How to cope up with Depression

Depression can drain your energy, leaving you feeling empty and fatigued. This can make it difficult to muster the strength or desire to seek treatment.
Depression affects one’s cognitive, emotional, behavioral, and physical functions. One of the most insidious aspects of depression is that it tricks you into thinking that nothing will help, or that the relief will be temporary, and it will keep you in a cycle of maladaptive thinking, feeling, and doing (or non-doing). However, there are steps one can take to cope with depression.

What is the number one cause of depression?

There’s no single cause of depression. It can occur for a variety of reasons and it has many different triggers. For some people, an upsetting or stressful life event, such as bereavement, divorce, illness, redundancy and job or money worries, can be the cause.

Most likely, depression is caused by a combination of genetic, biological, environmental, and psychological factors, according to the NIMH. Certain medical conditions may also trigger depression, including an underactive thyroid gland, cancer, heart disease, prolonged pain and other significant illnesses.

Some of Social and Relational Factors in Major Depression

  • Death of a loved one.
  • Divorce or marital problems such as infidelity.
  • Loss of a job, financial problems, or poverty leading to homelessness.
  • A chaotic, unsafe, and dangerous home life such as violence in the family.
  • Abusive relationships that undermine self-confidence.
  • Social failures such as friendships.

Tips to Manage Depression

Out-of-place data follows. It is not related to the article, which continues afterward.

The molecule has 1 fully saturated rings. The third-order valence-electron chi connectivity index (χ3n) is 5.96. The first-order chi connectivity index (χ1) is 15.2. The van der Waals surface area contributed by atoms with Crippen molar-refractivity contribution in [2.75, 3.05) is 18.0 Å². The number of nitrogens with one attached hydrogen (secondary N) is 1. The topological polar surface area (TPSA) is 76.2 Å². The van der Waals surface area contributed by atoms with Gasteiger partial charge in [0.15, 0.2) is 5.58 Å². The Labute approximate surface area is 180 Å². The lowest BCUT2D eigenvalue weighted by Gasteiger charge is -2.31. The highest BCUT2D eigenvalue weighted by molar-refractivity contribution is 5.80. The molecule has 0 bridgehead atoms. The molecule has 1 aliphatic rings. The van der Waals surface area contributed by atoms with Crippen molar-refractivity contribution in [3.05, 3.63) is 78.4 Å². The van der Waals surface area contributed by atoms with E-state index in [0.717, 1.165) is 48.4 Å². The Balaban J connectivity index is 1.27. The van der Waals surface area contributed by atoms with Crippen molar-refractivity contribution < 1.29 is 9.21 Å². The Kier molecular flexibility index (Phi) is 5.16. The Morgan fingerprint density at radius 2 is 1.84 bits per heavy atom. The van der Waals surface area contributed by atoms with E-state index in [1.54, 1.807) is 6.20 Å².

Take care of your physical health

Get active! It is important to get 30 minutes of physical activity daily. This can be anything from yoga, walking, jogging, walking stairs, a stroll around the block, gardening. If this is too daunting, start with 10-15 minutes a day and add 5 minutes to each day.

Sleep…getting adequate sleep is important for our physical well being, mental acuity, and concentration

Take a closer look at your thoughts

Write down recurring thoughts…negative thoughts about oneself, one’s future, and the world are common; these thoughts are often distortions that feel real and often perpetuate unhelpful behaviors. By writing down these thoughts, one can begin to see the distortions a bit more clearly.

Limit rumination- rumination and depression go hand in hand; rumination is a type of thinking where you rehash a moment over and over again; you can learn to limit rumination by being more aware of it and redirecting yourself towards doing something more helpful. For example, when you are aware that you are ruminating, take notice of you are doing and what is around you. And ask yourself “what is one thing that I can do right now that is good for me?”

Identify unhelpful behaviors and replace them with healthy, helpful behaviors

Build a sense of mastery-this involves setting realistic, achievable goals daily; rather than tackling big ticket items, break them down into smaller, more manageable units. This sense of mastery will also help to chip away at the unhelpful distortions.

Engage in healthy joyful activities—this can involve something as small as brewing a nice cup of tea, listening to a favorite song, sending an email/text to a friend, dancing in your own space

Stay connected to friends and family- it might help to let them know what you are experiencing and how they can help.

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